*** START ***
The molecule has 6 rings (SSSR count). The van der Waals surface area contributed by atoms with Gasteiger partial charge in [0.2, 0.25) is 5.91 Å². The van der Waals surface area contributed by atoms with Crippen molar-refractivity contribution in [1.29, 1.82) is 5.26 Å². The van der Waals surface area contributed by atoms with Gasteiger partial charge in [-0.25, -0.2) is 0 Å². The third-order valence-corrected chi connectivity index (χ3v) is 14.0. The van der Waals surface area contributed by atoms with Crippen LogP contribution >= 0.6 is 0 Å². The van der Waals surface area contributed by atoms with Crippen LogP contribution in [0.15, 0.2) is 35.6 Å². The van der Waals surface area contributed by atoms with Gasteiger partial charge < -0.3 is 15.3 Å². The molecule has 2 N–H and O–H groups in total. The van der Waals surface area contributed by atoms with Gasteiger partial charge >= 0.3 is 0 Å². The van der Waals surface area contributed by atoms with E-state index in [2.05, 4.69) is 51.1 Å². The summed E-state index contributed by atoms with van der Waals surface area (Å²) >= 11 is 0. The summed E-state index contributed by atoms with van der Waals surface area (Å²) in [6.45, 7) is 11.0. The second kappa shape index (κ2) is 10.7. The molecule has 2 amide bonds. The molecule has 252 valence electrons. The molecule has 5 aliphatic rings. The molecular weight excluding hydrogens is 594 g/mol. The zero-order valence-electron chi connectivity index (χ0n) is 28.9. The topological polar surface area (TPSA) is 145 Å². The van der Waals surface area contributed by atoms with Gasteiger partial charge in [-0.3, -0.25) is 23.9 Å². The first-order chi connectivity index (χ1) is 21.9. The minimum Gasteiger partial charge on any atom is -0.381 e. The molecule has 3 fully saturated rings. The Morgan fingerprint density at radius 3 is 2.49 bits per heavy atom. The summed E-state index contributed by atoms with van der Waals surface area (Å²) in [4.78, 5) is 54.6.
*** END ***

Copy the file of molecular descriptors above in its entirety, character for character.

The molecule has 6 rings (SSSR count). The van der Waals surface area contributed by atoms with Gasteiger partial charge in [0.2, 0.25) is 5.91 Å². The van der Waals surface area contributed by atoms with Crippen molar-refractivity contribution in [1.29, 1.82) is 5.26 Å². The van der Waals surface area contributed by atoms with Gasteiger partial charge in [-0.25, -0.2) is 0 Å². The third-order valence-corrected chi connectivity index (χ3v) is 14.0. The van der Waals surface area contributed by atoms with Crippen LogP contribution >= 0.6 is 0 Å². The van der Waals surface area contributed by atoms with Crippen LogP contribution in [0.15, 0.2) is 35.6 Å². The van der Waals surface area contributed by atoms with Gasteiger partial charge < -0.3 is 15.3 Å². The molecule has 2 N–H and O–H groups in total. The van der Waals surface area contributed by atoms with Gasteiger partial charge >= 0.3 is 0 Å². The van der Waals surface area contributed by atoms with E-state index in [2.05, 4.69) is 51.1 Å². The summed E-state index contributed by atoms with van der Waals surface area (Å²) >= 11 is 0. The summed E-state index contributed by atoms with van der Waals surface area (Å²) in [6.45, 7) is 11.0. The second kappa shape index (κ2) is 10.7. The molecule has 2 amide bonds. The molecule has 252 valence electrons. The molecule has 5 aliphatic rings. The molecular weight excluding hydrogens is 594 g/mol. The zero-order valence-electron chi connectivity index (χ0n) is 28.9. The topological polar surface area (TPSA) is 145 Å². The van der Waals surface area contributed by atoms with Gasteiger partial charge in [-0.3, -0.25) is 23.9 Å². The first-order chi connectivity index (χ1) is 21.9. The minimum Gasteiger partial charge on any atom is -0.381 e. The molecule has 3 fully saturated rings. The Morgan fingerprint density at radius 3 is 2.49 bits per heavy atom. The summed E-state index contributed by atoms with van der Waals surface area (Å²) in [4.78, 5) is 54.6.